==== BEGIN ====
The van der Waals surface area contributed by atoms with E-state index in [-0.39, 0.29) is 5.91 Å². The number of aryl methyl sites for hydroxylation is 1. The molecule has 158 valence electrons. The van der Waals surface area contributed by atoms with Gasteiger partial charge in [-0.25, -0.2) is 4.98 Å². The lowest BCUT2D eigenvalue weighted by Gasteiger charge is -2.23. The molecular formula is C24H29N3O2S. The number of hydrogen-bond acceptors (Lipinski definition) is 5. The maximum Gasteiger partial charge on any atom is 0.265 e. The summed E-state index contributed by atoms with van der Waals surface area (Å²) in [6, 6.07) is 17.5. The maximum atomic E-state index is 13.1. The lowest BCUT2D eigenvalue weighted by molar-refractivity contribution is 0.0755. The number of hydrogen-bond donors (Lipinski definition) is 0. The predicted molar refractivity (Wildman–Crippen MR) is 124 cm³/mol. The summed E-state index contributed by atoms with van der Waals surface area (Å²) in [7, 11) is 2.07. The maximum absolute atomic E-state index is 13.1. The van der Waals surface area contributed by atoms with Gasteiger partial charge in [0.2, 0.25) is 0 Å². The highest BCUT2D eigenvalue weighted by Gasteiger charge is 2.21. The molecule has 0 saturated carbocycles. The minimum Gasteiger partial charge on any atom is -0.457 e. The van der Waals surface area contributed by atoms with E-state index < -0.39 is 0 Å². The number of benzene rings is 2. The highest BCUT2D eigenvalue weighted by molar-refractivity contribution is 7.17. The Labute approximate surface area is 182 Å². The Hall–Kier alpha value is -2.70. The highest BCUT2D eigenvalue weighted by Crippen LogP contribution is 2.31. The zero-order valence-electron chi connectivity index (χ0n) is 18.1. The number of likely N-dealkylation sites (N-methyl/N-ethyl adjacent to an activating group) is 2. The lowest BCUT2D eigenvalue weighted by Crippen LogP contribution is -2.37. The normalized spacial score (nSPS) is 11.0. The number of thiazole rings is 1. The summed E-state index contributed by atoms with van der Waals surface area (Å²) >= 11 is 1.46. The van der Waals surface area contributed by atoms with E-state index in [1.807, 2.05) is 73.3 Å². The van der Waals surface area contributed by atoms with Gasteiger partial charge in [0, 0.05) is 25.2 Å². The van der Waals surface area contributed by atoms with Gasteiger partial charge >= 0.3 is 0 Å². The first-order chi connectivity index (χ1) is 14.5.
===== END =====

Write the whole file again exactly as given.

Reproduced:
The van der Waals surface area contributed by atoms with E-state index in [-0.39, 0.29) is 5.91 Å². The number of aryl methyl sites for hydroxylation is 1. The molecule has 158 valence electrons. The van der Waals surface area contributed by atoms with Gasteiger partial charge in [-0.25, -0.2) is 4.98 Å². The lowest BCUT2D eigenvalue weighted by Gasteiger charge is -2.23. The molecular formula is C24H29N3O2S. The number of hydrogen-bond acceptors (Lipinski definition) is 5. The maximum Gasteiger partial charge on any atom is 0.265 e. The summed E-state index contributed by atoms with van der Waals surface area (Å²) in [6, 6.07) is 17.5. The maximum atomic E-state index is 13.1. The lowest BCUT2D eigenvalue weighted by molar-refractivity contribution is 0.0755. The number of hydrogen-bond donors (Lipinski definition) is 0. The predicted molar refractivity (Wildman–Crippen MR) is 124 cm³/mol. The summed E-state index contributed by atoms with van der Waals surface area (Å²) in [7, 11) is 2.07. The maximum absolute atomic E-state index is 13.1. The van der Waals surface area contributed by atoms with Gasteiger partial charge in [0.2, 0.25) is 0 Å². The highest BCUT2D eigenvalue weighted by Gasteiger charge is 2.21. The molecule has 0 saturated carbocycles. The minimum Gasteiger partial charge on any atom is -0.457 e. The van der Waals surface area contributed by atoms with E-state index < -0.39 is 0 Å². The number of benzene rings is 2. The highest BCUT2D eigenvalue weighted by molar-refractivity contribution is 7.17. The Labute approximate surface area is 182 Å². The Hall–Kier alpha value is -2.70. The highest BCUT2D eigenvalue weighted by Crippen LogP contribution is 2.31. The zero-order valence-electron chi connectivity index (χ0n) is 18.1. The number of likely N-dealkylation sites (N-methyl/N-ethyl adjacent to an activating group) is 2. The lowest BCUT2D eigenvalue weighted by Crippen LogP contribution is -2.37. The normalized spacial score (nSPS) is 11.0. The number of thiazole rings is 1. The summed E-state index contributed by atoms with van der Waals surface area (Å²) >= 11 is 1.46. The van der Waals surface area contributed by atoms with E-state index in [1.807, 2.05) is 73.3 Å². The van der Waals surface area contributed by atoms with Gasteiger partial charge in [0, 0.05) is 25.2 Å². The van der Waals surface area contributed by atoms with Gasteiger partial charge >= 0.3 is 0 Å². The first-order chi connectivity index (χ1) is 14.5.